BATAVIA, Ohio (Sept. 1, 2017) – The Ohio Department of Health has released its report on 2016 drug overdose deaths. Although the number of overdose deaths across the state increased for the seventh straight year, Clermont County’s overdose death totals dropped for the first time since 2009.
In 2016, there were 96 deaths related to drug overdoses in the county, compared to a record high of 105 in 2015. The finding was just one of several released by the Ohio Department of Health in its 2
016 Ohio Drug Overdose Data: General Findings.
While Clermont County did see a decrease in overdose deaths from 2015 to 2016, its death rate (based on a six-year average from 2011-2016) remains near the highest in Ohio. Only Montgomery, Butler, and Brown counties have a higher rate.
Statewide, the number of drug overdose deaths increased by 32 percent, going from 3,050 in 2015 to 4,050 in 2016.
While the number of heroin-related overdose deaths in Ohio remained somewhat steady, the number of fentanyl-related overdose deaths more than doubled from 2015 to 2016. There were 1,155 overdose deaths in Ohio from fentanyl and related drugs in 2015, and that number increased to 2,357 deaths in 2016.
“We have a long way to go and would like to see these numbers continue to decline, but this is an encouraging start,” said Health Commissioner Julianne Nesbit. “The Opiate Task Force has been hard at work addressing the drug epidemic, and this is a small accomplishment for all of the work the members have done.”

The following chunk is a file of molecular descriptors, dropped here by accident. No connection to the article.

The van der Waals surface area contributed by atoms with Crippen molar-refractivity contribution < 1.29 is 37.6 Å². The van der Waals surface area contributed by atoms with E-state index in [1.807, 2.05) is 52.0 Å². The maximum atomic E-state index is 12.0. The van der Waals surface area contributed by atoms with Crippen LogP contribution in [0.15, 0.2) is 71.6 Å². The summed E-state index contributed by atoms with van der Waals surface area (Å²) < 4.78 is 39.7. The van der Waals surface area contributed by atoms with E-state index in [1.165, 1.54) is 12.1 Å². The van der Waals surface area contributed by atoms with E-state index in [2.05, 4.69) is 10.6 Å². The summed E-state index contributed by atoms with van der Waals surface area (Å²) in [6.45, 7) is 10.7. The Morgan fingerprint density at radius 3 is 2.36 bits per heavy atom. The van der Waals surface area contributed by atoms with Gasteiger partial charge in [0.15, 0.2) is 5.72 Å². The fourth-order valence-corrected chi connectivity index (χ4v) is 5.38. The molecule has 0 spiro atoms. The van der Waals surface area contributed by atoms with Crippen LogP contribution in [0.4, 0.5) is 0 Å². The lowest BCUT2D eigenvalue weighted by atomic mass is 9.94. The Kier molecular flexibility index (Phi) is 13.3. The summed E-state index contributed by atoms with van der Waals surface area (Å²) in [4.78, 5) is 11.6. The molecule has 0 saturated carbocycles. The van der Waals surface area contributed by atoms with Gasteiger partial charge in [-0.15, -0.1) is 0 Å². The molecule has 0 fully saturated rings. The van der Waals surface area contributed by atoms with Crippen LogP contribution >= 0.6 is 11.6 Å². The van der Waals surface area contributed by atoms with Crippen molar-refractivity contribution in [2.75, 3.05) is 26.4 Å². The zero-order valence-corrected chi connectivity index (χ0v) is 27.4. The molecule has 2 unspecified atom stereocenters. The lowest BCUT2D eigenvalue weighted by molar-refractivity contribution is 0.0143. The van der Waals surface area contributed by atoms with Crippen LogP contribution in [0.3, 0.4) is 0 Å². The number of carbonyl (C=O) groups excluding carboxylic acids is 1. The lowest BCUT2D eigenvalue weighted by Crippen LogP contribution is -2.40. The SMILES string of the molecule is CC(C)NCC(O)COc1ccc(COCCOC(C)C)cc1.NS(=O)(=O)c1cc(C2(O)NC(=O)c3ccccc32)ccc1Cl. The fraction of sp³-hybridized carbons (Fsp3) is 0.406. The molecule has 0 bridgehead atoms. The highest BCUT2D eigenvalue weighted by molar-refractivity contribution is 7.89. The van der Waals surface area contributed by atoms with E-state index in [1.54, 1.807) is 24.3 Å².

“It is a sad reality, but without the use of naloxone, these numbers could be much higher,” said Nesbit. Clermont County Public Health, along with the Clermont County Mental Health and Recovery Board, have been instrumental in making naloxone (better known by its brand name Narcan) more available to citizens in the county as well as local law enforcement and EMS agencies.
For more information on the Clermont County Opiate Task Force, visit its website at https://www.getcleannowclermont.org.
For the full report from the Ohio Department of Health, click here.
Clermont County Public Health (CCPH) is dedicated to the mission of striving to improve Clermont County by preventing disease, promoting health, and protecting the environment. For more information, visit http://www.ccphohio.org or call 513-732-7499.